Last week’s World Science Festival event, “Planet of the Humans: the Leap to the Top,” opened with a contemporary dancer and a small, three-foot robot sharing the stage in a dance duet. The robot, which stood on its own two feet, “learned” as it went, with the dancer lifting its arms and giving it direction, support, and “love,” in the form of reassuring head nods and slight touches to keep it steady. Its progression was impressively quick, and soon enough it was mimicking the human dancer’s every move, from splits to rolls and beyond. The dance was an excerpt from choreographer Blanca Li’s “ROBOT,” an avant-garde performance currently at the Brooklyn Academy of Music. Continue reading
In December 2009, Cerebrum played online host to quite a debate: Does evolution explain why the human brain supports religious belief?
Dimitrios Kapogiannis and Jordan Grafman, scientists at the National Institutes of Health, argued that brain networks that evolved for other purposes have given rise to our capacity for religious belief and experience. Andrew Newberg, the radiologist and psychiatrist who wrote How God Changes Your Brain, argued that the brain may be an instrument of religious experience but is not necessarily the origin of that experience. Each side of the debate first wrote a position statement; they then exchanged statements and wrote rejoinders.
99.99 percent of species don’t have a brain like we have.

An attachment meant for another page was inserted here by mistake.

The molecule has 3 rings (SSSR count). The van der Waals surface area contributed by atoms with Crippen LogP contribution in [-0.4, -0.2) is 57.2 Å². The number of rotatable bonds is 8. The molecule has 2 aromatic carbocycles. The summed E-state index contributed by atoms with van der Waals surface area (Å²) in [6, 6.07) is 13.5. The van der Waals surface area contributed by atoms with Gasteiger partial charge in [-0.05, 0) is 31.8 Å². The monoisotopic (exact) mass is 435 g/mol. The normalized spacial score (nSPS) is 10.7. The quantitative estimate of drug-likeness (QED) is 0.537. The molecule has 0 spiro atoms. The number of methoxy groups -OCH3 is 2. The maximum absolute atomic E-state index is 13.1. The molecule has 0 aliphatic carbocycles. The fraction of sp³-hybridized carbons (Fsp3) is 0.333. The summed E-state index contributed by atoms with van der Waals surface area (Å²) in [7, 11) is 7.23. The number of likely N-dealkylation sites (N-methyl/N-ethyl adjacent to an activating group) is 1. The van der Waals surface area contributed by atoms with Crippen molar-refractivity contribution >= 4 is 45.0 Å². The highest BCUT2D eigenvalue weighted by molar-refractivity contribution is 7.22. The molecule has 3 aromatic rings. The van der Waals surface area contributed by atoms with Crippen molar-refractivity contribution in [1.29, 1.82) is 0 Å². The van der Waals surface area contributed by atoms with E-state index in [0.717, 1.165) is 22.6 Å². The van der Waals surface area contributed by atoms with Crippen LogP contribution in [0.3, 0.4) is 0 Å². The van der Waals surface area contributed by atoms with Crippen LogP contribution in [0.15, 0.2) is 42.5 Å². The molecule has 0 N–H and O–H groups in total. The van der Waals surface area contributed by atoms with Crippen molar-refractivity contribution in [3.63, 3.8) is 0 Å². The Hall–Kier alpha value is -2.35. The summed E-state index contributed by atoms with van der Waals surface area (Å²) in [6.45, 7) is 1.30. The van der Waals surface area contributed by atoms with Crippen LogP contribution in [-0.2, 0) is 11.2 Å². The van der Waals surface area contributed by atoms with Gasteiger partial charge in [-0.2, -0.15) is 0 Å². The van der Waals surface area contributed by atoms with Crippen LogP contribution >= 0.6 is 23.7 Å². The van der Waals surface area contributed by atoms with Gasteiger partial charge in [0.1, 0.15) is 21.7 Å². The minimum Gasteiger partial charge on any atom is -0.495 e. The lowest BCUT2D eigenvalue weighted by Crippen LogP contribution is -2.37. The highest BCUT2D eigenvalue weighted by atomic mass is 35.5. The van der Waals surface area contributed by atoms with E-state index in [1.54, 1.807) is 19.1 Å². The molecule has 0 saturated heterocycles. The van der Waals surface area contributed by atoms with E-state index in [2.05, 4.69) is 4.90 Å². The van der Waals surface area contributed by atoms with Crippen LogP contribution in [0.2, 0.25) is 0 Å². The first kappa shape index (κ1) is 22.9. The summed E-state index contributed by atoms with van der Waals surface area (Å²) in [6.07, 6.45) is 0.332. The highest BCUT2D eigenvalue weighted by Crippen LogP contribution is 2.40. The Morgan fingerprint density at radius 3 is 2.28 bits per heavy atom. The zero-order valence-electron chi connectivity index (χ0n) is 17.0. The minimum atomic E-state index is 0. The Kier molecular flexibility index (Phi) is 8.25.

But as Dr. Rob DeSalle, curator in the American Museum of Natural History’s division of invertebrate zoology, explained at an event at the museum last night, studying organisms without brains is one of the best ways to study the human brain.
DeSalle moved through the Tree of Life—a diagram of species and their connections to one another—to describe how the brain and brain-like structures evolved.
Bacteria, for example, use chemicals to respond to the presence of other single-celled bacteria. They in effect act as a multicellular unit through this communication—and they don’t have a brain or a nervous system.
Social slime molds—or dictyostelium—take this ability one step further. They live in soil as single-celled, amoeba-like organisms. But they group together when faced with starvation or other adverse conditions, forming worm-like creatures capable of locomotion. Even without brains, slime molds make decisions. One species of slime mold, physarum, is known for its ability to efficiently find the quickest way through a maze. In addition, researchers have shown that dichtyostelium can carry the same mitochondrial mutations known to wreak havoc in the human nervous system.
Sponges have half of the genes required for synapses. And jellyfish, coral, and others members of the phylum cnidaria have neural nets—a series of cells that communicate through basic synapses. While not having a true brain, nematodes have a nervous system that forms a ring around their digestive system, a ganglia (a group of nerve cells), and the ability to make decisions based on smell.
Once we get to fish and lizards, the brain as we know it begins to take shape. These animals have a basic cortex, cerebellum, and basal ganglia. In mammals, an organizational change took place, with genes expressed in higher amounts, altering the size of certain brain structures.
As DeSalle described, human brains are most likely the result of genetic drift (chance changes in the gene pool of a small population), natural selection, and, mostly, luck. “Our brains are an inelegant solution to a problem,” concluded DeSalle. “They are part of an evolutionary heritage.”